2. Seong Am Eon used to call himself, and answer himself, two minds. Which one is the correct Master?

Commentary: Stupid, stupid! Woman’s face, man’s face, who understands? Wash your face, then it appears clearly.

Fourth Gate: Hok Am’s Bodhidharma Has No Beard

Master Hok Am asked, “Why does Bodhidharma have no beard?”

1. What is Bodhidharma’s original face?

2. I ask you, why does Bodhidharma have no beard?

Commentary: Three years after his death, Bodhidharma returned to India, carrying a stick and a shoe. He never died. Where is he now? Watch you step!

Fifth Gate: Hyang Eom’s Up A Tree

Master Hyang Eom said, “It is like a man up a tree who is hanging from a branch by his teeth; his hands cannot grasp a bough, his feet cannot touch the tree; he is tied and bound. Another man under the tree asks him, ‘Why did Bodhidharma come to China?’ If he does not answer, he evades his duty and will be killed. If he answers, he will lose his life.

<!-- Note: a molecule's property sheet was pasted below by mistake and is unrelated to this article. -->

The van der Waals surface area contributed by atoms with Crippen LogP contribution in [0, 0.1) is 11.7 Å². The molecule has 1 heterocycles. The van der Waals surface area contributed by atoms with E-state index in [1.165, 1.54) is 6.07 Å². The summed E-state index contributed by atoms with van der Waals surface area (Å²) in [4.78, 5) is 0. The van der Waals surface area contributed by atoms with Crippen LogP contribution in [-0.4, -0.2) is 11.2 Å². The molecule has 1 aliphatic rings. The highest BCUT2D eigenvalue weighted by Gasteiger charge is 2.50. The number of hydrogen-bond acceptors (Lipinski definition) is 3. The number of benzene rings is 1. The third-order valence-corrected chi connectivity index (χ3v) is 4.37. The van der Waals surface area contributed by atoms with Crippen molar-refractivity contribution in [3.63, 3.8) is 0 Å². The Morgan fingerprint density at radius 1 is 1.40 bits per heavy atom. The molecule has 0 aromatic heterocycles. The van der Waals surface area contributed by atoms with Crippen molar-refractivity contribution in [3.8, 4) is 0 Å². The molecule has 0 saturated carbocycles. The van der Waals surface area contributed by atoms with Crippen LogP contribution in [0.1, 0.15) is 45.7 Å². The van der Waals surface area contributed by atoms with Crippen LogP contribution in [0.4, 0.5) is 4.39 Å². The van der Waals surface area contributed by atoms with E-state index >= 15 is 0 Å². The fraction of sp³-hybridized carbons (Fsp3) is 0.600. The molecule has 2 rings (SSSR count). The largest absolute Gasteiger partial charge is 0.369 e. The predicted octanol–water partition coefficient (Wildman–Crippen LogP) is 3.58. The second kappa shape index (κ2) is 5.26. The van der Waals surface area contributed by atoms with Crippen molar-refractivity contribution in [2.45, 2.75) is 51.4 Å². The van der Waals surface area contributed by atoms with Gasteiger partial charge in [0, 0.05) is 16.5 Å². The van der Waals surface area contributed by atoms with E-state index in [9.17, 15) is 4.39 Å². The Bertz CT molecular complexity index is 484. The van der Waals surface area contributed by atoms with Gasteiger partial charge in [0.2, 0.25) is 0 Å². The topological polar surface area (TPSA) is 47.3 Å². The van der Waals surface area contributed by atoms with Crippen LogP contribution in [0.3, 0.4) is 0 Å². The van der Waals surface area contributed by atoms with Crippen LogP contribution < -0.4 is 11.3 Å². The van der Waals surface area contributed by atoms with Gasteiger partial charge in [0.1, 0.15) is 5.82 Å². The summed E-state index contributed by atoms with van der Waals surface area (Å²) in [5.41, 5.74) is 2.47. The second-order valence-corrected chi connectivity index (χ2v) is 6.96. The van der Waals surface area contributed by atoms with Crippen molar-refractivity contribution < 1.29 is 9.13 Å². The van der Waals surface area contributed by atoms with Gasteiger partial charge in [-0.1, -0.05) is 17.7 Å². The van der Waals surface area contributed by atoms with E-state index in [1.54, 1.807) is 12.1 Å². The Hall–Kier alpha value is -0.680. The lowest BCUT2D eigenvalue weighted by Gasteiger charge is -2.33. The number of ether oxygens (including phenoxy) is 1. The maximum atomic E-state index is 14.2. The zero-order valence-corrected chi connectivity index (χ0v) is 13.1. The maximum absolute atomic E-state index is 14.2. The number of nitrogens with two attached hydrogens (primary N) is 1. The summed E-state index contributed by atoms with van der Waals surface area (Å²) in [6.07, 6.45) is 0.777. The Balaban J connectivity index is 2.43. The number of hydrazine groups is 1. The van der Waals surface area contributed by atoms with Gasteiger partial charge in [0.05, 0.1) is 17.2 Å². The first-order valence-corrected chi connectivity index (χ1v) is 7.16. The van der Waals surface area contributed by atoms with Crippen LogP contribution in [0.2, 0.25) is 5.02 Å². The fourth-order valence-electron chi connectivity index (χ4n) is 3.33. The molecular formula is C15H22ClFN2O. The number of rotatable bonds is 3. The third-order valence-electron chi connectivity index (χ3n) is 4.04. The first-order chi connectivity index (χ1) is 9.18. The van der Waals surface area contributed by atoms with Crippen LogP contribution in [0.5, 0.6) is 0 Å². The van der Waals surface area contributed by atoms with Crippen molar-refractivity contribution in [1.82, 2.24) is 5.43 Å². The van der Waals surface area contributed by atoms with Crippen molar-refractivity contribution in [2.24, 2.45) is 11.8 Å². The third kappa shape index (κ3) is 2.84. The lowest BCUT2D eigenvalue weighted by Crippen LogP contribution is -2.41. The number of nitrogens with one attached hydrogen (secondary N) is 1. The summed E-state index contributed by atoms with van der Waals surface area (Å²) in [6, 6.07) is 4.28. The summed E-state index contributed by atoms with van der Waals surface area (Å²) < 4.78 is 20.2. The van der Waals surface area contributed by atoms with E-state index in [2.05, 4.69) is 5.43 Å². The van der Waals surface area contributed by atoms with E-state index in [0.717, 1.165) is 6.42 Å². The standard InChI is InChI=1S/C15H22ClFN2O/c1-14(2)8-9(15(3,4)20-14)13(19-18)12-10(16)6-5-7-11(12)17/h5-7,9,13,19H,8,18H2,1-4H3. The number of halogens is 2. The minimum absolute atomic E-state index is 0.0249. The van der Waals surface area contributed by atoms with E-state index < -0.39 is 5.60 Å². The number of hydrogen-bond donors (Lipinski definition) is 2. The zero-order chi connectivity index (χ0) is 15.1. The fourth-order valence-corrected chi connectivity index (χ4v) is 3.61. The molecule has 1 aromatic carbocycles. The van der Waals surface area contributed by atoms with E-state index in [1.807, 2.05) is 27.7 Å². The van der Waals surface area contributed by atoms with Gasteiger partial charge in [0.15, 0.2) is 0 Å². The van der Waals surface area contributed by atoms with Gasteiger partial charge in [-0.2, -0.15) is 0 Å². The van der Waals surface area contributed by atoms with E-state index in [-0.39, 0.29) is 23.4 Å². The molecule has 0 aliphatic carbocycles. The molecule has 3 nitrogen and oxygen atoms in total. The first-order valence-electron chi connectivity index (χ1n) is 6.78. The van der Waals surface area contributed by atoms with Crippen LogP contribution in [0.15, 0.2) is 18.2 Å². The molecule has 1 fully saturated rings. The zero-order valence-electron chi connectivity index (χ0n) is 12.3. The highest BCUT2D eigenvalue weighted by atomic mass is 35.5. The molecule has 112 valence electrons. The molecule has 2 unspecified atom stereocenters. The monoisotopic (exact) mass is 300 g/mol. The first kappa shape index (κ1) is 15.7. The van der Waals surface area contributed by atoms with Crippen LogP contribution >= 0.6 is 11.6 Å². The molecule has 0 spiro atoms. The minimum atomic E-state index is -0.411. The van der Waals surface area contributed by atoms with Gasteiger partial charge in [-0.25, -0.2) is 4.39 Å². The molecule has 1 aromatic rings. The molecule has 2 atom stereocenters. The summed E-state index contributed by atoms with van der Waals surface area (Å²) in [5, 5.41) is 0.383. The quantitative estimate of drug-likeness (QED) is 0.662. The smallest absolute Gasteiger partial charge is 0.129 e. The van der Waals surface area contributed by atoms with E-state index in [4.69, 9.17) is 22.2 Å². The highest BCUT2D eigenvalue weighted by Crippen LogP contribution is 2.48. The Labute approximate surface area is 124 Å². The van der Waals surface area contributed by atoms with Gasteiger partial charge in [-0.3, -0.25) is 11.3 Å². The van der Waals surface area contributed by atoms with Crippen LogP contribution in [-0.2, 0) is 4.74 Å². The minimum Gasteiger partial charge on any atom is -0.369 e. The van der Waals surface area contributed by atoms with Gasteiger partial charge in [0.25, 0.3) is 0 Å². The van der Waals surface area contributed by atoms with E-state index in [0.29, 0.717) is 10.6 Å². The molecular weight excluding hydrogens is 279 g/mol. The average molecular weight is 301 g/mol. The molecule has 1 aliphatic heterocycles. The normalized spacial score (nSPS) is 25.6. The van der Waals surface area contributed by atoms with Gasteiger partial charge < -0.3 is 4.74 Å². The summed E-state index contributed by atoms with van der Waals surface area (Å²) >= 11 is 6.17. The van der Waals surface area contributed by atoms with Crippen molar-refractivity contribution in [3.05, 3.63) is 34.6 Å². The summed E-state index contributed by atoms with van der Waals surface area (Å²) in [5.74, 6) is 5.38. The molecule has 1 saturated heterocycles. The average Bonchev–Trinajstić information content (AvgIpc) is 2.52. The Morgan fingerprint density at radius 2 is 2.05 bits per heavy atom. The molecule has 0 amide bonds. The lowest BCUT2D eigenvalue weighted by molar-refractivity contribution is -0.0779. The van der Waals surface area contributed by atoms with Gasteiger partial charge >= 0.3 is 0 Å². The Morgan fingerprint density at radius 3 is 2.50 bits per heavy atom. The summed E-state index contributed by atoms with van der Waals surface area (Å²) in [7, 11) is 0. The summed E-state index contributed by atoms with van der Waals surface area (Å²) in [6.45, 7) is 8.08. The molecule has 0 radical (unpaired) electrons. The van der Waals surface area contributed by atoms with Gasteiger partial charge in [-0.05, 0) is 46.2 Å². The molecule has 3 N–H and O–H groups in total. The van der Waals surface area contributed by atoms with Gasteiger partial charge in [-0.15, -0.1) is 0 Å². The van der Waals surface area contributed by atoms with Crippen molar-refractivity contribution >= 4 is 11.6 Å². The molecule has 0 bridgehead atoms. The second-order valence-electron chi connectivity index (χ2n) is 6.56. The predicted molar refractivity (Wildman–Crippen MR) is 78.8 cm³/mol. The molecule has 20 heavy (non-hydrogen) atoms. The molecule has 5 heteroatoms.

1. If you are in the tree, how do you stay alive?

Commentary: “Aigo, aigo, aigo!” Who died? Your mother or your son? It appears clearly in front of you.

Sixth Gate: Seung Sahn’s Dropping Ashes on the Buddha

A man came into the Zen Center smoking a cigarette, blowing smoke in the Buddha-statue’s face and dropping ashes on its lap. The abbot came in, saw the man, and said, “Are you crazy? Why are you dropping ashes on the Buddha?”
The man answered, “Buddha is everything. Why not?”
The abbot couldn’t answer and went away.

1. “Buddha is everything.” What does that mean?

2. Why did the man drop ashes on the Buddha?

3. If you had been the abbot, how could you have fixed this man’s mind?

Commentary: How do you meet the Buddha? Where do you throw away ashes? Its all very clear. Your correct function is always in front of you.

NOTE: There is an important factor in this case that has apparently never been explicitly included in its print versions. Zen Master Seung Sahn has always told his students that the man with the cigarette is also very strong and that he will hit you if he doesn’t approve of your response to his actions.